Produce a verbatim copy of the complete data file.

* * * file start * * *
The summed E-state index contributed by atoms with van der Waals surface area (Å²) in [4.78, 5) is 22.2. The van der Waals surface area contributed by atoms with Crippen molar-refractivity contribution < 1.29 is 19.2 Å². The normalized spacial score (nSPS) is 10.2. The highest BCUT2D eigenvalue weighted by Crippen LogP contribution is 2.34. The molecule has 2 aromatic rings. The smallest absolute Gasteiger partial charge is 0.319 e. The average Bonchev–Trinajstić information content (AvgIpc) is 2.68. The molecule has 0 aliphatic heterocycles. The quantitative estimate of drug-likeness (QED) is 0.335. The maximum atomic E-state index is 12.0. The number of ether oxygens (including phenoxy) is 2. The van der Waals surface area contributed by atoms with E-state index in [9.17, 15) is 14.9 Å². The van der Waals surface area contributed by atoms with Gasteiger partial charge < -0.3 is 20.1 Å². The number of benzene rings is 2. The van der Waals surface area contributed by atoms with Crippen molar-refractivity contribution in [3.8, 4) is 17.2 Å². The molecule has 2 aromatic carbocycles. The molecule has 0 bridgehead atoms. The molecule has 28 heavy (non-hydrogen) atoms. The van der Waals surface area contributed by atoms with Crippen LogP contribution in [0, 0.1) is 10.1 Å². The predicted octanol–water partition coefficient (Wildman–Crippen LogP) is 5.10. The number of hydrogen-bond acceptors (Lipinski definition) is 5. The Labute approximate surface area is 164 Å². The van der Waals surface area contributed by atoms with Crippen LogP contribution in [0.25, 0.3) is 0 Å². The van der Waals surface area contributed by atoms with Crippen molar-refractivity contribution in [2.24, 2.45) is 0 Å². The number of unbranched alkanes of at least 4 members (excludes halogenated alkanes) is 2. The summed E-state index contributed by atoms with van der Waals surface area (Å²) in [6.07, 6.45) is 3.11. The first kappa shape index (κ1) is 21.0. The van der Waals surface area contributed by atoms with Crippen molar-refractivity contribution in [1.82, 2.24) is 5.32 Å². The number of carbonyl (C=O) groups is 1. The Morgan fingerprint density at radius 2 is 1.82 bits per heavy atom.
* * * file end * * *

The summed E-state index contributed by atoms with van der Waals surface area (Å²) in [4.78, 5) is 22.2. The van der Waals surface area contributed by atoms with Crippen molar-refractivity contribution < 1.29 is 19.2 Å². The normalized spacial score (nSPS) is 10.2. The highest BCUT2D eigenvalue weighted by Crippen LogP contribution is 2.34. The molecule has 2 aromatic rings. The smallest absolute Gasteiger partial charge is 0.319 e. The average Bonchev–Trinajstić information content (AvgIpc) is 2.68. The molecule has 0 aliphatic heterocycles. The quantitative estimate of drug-likeness (QED) is 0.335. The maximum atomic E-state index is 12.0. The number of ether oxygens (including phenoxy) is 2. The van der Waals surface area contributed by atoms with E-state index in [9.17, 15) is 14.9 Å². The van der Waals surface area contributed by atoms with Gasteiger partial charge < -0.3 is 20.1 Å². The number of benzene rings is 2. The van der Waals surface area contributed by atoms with Crippen molar-refractivity contribution in [3.8, 4) is 17.2 Å². The molecule has 2 aromatic carbocycles. The molecule has 0 bridgehead atoms. The molecule has 28 heavy (non-hydrogen) atoms. The van der Waals surface area contributed by atoms with Crippen LogP contribution in [0, 0.1) is 10.1 Å². The predicted octanol–water partition coefficient (Wildman–Crippen LogP) is 5.10. The number of hydrogen-bond acceptors (Lipinski definition) is 5. The Labute approximate surface area is 164 Å². The van der Waals surface area contributed by atoms with Crippen LogP contribution in [0.25, 0.3) is 0 Å². The van der Waals surface area contributed by atoms with Crippen molar-refractivity contribution in [2.24, 2.45) is 0 Å². The number of unbranched alkanes of at least 4 members (excludes halogenated alkanes) is 2. The summed E-state index contributed by atoms with van der Waals surface area (Å²) in [6.07, 6.45) is 3.11. The first kappa shape index (κ1) is 21.0. The van der Waals surface area contributed by atoms with Crippen molar-refractivity contribution in [1.82, 2.24) is 5.32 Å². The number of carbonyl (C=O) groups is 1. The Morgan fingerprint density at radius 2 is 1.82 bits per heavy atom.